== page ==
Breast Cancer and Prevention

By Samantha Ratcliffe, CNM

In the case of breast cancer, there are some risk factors that cannot be changed such as your first period occurring before age 11, menopause arriving late, or the presence of particular genetic mutations. However, there are a number of breast cancer risk factors that you can control, many of which can be discussed at your preventative annual well-woman visit!

Research continues to highlight the importance of focusing on the following key lifestyle factors to support breast health and prevent cancer:

1. Engage in physical activity

In women of all ages, regular physical activity has been shown to reduce the risk of breast cancer. In general, it is recommended to get at least 150-300 minutes (about 20-40 min per day) of moderate physical activity or 75-150 minutes (about 10-20 min per day) of vigorous physical activity each week. Physical activity influences hormone and blood sugar regulation, weight, and inflammation – all factors that may contribute to cancer risk.

2. Avoid or stop smoking

Recent research suggests that women who have ever smoked in their lifetime are 14% more likely to develop breast cancer. Those who smoke during adolescence, or who smoke and have a family history of breast cancer, seem to be at a higher risk of breast cancer than others who smoke. It is encouraging that if one chooses to quit smoking, the risk for breast cancer does slowly reduce over time.

3. Consume a nutritious diet

Diets full of colorful fruits and vegetables seem to have a positive effect in reducing the risk for breast cancer. Specifically, foods rich in beta-carotene and other carotenoids (think orange or red foods like yams, cantaloupe, carrots, squash, tomato, pumpkin, peaches, etc.) help to lower the risk of breast cancer. A good practice is to shop heavily in the fresh food section, and carve out a time to meal prep for the week ahead. This helps to have nutritious foods ready for the days when there isn’t much time for preparing nutrient-dense produce!

4. Maintain a healthy weight

Weight gain in adulthood is linked to an increased risk of breast cancer both before and after menopause. Though the relationship between weight gain, obesity, and breast cancer is not well understood, maintaining a healthy weight for your age and height through activity and quality nutrition is an important aspect of reducing breast cancer risk.

5. Use hormones with caution

Conflicting evidence exists regarding the risk of different forms of hormonal birth control and their role in breast cancer risk. However, studies consistently show that oral contraceptives (the pill) are linked with a slightly increased risk of breast cancer compared to no use of oral contraceptives. This risk seems to return to baseline about 10 years after discontinuing the pills. There is also a risk associated with certain hormone therapies after menopause. This is associated with the type of hormones used, the timing of hormone therapy initiation, and the length of time they are used for. It is important to talk with your healthcare provider about your hormonal medications and the risks that may be associated with them.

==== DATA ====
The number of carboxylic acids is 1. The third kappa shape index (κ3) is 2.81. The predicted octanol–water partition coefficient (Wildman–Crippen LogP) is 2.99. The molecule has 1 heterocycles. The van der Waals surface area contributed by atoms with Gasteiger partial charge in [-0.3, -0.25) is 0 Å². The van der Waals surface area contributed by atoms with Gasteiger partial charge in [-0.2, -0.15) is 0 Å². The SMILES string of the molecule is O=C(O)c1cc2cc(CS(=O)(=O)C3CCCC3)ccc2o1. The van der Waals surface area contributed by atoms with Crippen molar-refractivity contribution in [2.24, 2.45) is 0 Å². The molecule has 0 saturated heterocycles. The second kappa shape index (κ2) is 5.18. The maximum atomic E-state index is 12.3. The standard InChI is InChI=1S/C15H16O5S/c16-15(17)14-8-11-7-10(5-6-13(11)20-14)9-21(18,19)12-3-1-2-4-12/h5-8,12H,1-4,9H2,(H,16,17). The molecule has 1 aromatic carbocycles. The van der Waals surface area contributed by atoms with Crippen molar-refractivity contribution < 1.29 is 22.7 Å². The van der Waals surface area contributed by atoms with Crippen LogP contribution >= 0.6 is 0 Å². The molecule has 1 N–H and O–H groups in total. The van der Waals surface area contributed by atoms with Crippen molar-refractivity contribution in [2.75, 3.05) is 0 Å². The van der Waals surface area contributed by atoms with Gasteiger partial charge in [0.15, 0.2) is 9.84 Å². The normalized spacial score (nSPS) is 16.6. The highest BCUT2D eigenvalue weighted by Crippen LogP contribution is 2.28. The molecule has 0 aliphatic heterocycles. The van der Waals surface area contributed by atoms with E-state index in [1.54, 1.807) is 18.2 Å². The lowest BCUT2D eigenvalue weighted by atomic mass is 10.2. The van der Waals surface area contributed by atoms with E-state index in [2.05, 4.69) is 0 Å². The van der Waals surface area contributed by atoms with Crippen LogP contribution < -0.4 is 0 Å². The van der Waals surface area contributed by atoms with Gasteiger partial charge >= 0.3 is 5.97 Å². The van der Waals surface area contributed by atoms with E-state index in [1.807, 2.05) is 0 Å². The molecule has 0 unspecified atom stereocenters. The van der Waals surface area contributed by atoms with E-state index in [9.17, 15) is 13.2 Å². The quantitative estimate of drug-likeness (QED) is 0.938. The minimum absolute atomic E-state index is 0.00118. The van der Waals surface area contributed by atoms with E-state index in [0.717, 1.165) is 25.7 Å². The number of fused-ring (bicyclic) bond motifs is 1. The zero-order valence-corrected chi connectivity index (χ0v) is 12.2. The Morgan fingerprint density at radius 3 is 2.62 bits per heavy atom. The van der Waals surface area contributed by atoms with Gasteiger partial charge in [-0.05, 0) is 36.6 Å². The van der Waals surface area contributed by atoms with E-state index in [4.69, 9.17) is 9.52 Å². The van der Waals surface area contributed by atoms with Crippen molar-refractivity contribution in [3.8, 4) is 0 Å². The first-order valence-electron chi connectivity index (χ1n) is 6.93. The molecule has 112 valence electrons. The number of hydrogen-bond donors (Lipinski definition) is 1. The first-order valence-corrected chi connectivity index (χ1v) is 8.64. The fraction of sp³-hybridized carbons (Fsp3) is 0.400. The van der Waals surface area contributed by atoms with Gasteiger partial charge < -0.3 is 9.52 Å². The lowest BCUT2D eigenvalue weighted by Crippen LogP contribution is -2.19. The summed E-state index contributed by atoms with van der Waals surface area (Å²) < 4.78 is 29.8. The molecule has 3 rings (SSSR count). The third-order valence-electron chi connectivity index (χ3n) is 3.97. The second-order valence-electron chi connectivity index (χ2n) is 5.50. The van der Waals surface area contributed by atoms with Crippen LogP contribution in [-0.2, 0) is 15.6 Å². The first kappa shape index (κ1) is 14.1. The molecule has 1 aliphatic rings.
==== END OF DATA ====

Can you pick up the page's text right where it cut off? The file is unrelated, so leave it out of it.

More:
6. Limit alcohol consumption

Any alcohol consumption is linked with increased risk of breast cancer. However, research shows that women who consume one drink a day or less have a much smaller risk. Specifically, women who consume ≤1 alcoholic beverage daily have a 20% lower risk for breast cancer than those who have 2-3 drinks a day or more.

7. Attend your annual well-woman visit

The annual well-woman visit is a good time to discuss family history and other personal factors that play a role in your risk for breast cancer. You and your provider can plan appropriate screening strategies at the right time for you. You will also learn breast self-awareness, how to notice changes that could occur in your breasts and when you should report them to your provider. Beginning at age 21, it is recommended to consider a clinical breast exam at your well-woman visit. During this exam, the provider assesses the skin, breast tissue, lymph nodes, and any other concerns you may see or feel on your breasts.

8. Schedule regular mammograms

In women with an average risk of breast cancer, annual or every other year screening mammography is recommended to begin between the ages of 40-50. Talk with your provider at your well-woman visit to decide when you should begin screening mammograms. For some women with an increased risk of breast cancer based on genetic factors, screening mammograms or other imaging may begin earlier in life.

Remember, when protecting your health, it pays to follow the well-known advice: “an ounce of prevention is worth a pound of cure!”

 


Author Bio: Samantha Ratcliffe is a board-certified nurse midwife at Reply Ob/Gyn & Fertility. She earned her Master of Science in Women’s Health and Nurse Midwifery from Georgetown University.

 

 


 

REFERENCES

  1. American Cancer Society. 2020. Lifestyle-related Beast Cancer Risk Factors. [online]. Available at: https://www.cancer.org/cancer/breast-cancer/risk-and-prevention/lifestyle-related-breast-cancer-risk-factors.html
  2. National Cancer Institute. 2018. Menopausal Hormone Therapy and Cancer. [online} National Institute of Health. Available at: https://www.cancer.gov/about-cancer/causes-prevention/risk/hormones/mht-fact-sheet#:~:text=Menopausal%20hormone%20therapy%20(MHT)%E2%80%94,of%20the%20natural%20hormones%20estrogen

 

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